With Disney’s continuing cycle of live-action remakes of animated classics, the question invariably becomes: Is this really justified? While it’s been very hit and miss, thus far, in the case of “Aladdin,” director Guy Ritchie has made a much more engaging remake than the previous live-action version of a Howard Ashman/Alan Menken musical fantasy, “Beauty and the Beast.”
The secret was providing greater relevance for today while staying true to the spirit of the original — and yet opening it up in a way that plays totally to the strengths of live action. Chief among them was encouraging production designer Gemma Jackson (“King Arthur”) to create “a whole new world” that was colorful and diverse, which allowed Will Smith to be Will Smith as the beloved Genie, and empowered Naomi Scott to be a more politically active and ambitious as Princess Jasmine.
The biggest decision was expanding the mythical Agrabah into a trading port. “Guy said, let’s create our own world, then we can have everybody coming and going through that world,” said Jackson. “A trading port gave us that license.” This not only established the political potential of Agrabah as a kingdom, surrounded by desert on one side and the sea on the other, but also benefited the power play between Jasmine and Jafar (Marwan Kenzar) in their quests to become sultan.
Jackson likened Agrabah to Namibia, “where the desert literally goes down to the sea and it’s astonishingly beautiful.” The Agrabah sets were built at Longcross Studios in Surrey, England, and the layout was worked out between the art department and VFX team with mathematical precision. The rousing opening number, “One Jump,” was choreographed in a way that captured the thrill of the original in a more visceral way. It’s a crowded town teeming with tanneries, rose water, and culinary delights. Jackson said she had to hang onto her vision without losing any of the necessary choreographed elements for the parkour-like chases and dancing.
Meanwhile, at the “Aladdin” press conference on Sunday, Smith gave a shout out to Jackson about walking through her glorious sets: “It was in the textures of the walls and all of that. And the stairs were real,” he said. “You could go up and go out onto the rooftop. It was a powerful way to transport the actors into the emotions and the smells of the time and place.”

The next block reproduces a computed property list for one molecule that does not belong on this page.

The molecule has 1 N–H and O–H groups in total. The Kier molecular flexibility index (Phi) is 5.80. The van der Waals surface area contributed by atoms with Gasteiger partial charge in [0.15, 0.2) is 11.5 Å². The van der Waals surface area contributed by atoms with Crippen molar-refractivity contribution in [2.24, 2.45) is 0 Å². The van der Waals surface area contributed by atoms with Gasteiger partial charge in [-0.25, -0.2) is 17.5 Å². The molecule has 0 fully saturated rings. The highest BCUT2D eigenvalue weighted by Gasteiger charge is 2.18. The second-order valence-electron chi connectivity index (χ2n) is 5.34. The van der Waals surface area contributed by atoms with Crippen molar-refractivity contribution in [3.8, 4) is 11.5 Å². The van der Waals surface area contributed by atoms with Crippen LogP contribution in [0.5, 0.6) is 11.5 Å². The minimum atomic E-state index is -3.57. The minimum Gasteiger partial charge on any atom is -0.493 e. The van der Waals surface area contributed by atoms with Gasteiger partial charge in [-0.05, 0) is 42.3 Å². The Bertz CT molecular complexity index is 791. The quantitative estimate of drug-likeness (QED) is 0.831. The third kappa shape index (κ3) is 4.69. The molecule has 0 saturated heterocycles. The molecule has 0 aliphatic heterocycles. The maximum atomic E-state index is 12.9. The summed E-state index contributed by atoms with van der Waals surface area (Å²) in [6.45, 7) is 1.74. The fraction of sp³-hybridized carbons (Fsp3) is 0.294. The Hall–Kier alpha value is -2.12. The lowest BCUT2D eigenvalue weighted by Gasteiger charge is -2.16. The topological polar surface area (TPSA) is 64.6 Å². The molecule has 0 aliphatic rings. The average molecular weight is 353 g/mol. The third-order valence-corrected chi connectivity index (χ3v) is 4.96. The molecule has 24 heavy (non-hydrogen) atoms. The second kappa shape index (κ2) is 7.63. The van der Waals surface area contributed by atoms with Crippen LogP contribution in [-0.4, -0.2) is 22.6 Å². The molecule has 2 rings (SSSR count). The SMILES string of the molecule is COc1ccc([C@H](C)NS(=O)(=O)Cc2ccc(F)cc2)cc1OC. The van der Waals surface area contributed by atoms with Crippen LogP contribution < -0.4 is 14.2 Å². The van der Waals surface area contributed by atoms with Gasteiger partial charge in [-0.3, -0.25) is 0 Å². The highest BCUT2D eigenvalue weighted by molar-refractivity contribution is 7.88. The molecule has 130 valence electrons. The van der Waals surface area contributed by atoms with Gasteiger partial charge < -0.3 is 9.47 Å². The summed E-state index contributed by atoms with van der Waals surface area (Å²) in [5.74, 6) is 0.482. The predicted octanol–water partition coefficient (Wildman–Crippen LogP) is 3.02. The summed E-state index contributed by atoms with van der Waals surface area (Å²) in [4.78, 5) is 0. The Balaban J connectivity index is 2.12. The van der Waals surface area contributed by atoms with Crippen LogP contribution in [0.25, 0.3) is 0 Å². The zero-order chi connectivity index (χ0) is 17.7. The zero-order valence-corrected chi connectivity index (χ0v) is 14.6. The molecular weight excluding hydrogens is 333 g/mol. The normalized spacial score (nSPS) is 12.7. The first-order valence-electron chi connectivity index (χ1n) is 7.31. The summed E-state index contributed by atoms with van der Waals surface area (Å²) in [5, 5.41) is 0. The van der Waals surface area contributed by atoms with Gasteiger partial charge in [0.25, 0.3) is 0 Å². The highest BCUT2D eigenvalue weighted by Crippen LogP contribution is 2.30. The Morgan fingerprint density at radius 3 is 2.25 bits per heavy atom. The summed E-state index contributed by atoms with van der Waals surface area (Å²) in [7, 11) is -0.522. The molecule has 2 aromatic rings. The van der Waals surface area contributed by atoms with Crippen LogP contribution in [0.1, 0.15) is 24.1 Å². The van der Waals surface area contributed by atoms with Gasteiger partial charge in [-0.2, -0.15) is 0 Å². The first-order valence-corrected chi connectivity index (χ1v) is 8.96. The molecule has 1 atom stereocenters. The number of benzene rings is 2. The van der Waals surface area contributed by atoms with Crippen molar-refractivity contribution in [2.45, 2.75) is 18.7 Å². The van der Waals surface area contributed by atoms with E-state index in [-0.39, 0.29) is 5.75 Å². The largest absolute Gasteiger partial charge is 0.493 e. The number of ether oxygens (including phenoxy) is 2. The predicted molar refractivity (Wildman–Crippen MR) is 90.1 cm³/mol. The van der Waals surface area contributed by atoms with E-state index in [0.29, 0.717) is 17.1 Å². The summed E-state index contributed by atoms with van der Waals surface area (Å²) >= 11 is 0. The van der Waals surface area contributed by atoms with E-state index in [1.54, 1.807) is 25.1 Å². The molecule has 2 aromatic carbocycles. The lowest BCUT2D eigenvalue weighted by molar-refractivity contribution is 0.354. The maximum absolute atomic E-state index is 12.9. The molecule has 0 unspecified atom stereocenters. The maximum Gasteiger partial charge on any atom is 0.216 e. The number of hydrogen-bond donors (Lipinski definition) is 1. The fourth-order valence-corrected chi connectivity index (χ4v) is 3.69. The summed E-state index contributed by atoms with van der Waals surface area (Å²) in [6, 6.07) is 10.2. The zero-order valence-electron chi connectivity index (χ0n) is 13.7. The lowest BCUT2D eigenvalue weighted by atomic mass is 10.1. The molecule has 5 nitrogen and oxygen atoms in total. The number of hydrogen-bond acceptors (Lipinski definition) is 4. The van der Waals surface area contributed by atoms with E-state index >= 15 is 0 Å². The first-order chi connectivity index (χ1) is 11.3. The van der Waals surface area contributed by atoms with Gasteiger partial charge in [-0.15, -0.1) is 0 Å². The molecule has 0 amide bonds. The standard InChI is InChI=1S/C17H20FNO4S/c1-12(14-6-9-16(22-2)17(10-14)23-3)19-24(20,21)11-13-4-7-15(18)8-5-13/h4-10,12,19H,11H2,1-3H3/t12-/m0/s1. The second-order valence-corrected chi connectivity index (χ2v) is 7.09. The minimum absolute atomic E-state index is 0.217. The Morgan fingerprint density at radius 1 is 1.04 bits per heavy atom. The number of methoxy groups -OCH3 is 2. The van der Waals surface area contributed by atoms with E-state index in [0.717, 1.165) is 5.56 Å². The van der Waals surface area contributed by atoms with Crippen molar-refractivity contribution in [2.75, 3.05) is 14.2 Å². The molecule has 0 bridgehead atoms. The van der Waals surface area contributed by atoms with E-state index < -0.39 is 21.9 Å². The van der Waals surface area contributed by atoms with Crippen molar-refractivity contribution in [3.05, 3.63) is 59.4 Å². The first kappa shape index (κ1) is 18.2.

But after researching Morocco as a potential location, Jackson was thrilled that they chose instead to shoot in Jordan. “That was crucial,” she said. “Not only did it open up the film — you’ve been in a town, you’ve been in a palace where they’re both kind of restrictive — and then off you go [on a magic carpet]. It gives it that sense of breadth with vast areas of sand.”
Also crucial was the production designer’s inspiration for the palace: a Burmese monastery with a wooden structure painted gold. But rather than creating a mashup of different environments within the palace, Jackson went for a unified look that still conveyed the proper glam appeal in contrast to the rough and rumble market square outside the palace. “It needed to have a more cerebral feel to it, a lusciousness,” she said.
The palace decor allowed Jackson to dabble in her favorite passions: Persian and Indian miniatures; Iznik ceramics; Turkish architecture and pottery; and Byzantium architecture. “But there was a simplicity,” she said. “There were a lot of empty halls in the reception area and then the people that come in fill in the colors. They give it the energy. And there are two different princes with different entourages [Mena Massoud’s Aladdin, who pretends to be Prince Ali, and Billy Magnussen’s Prince Anders]. This complements Jasmine and the [pet] tiger.”
Jackson, who found the Disney animated original charming and beautiful, contributed “a lovely inside/outside feeling” to the palace. “Sometimes when things weren’t working on the film, the solution usually was to go back to the original,” she said.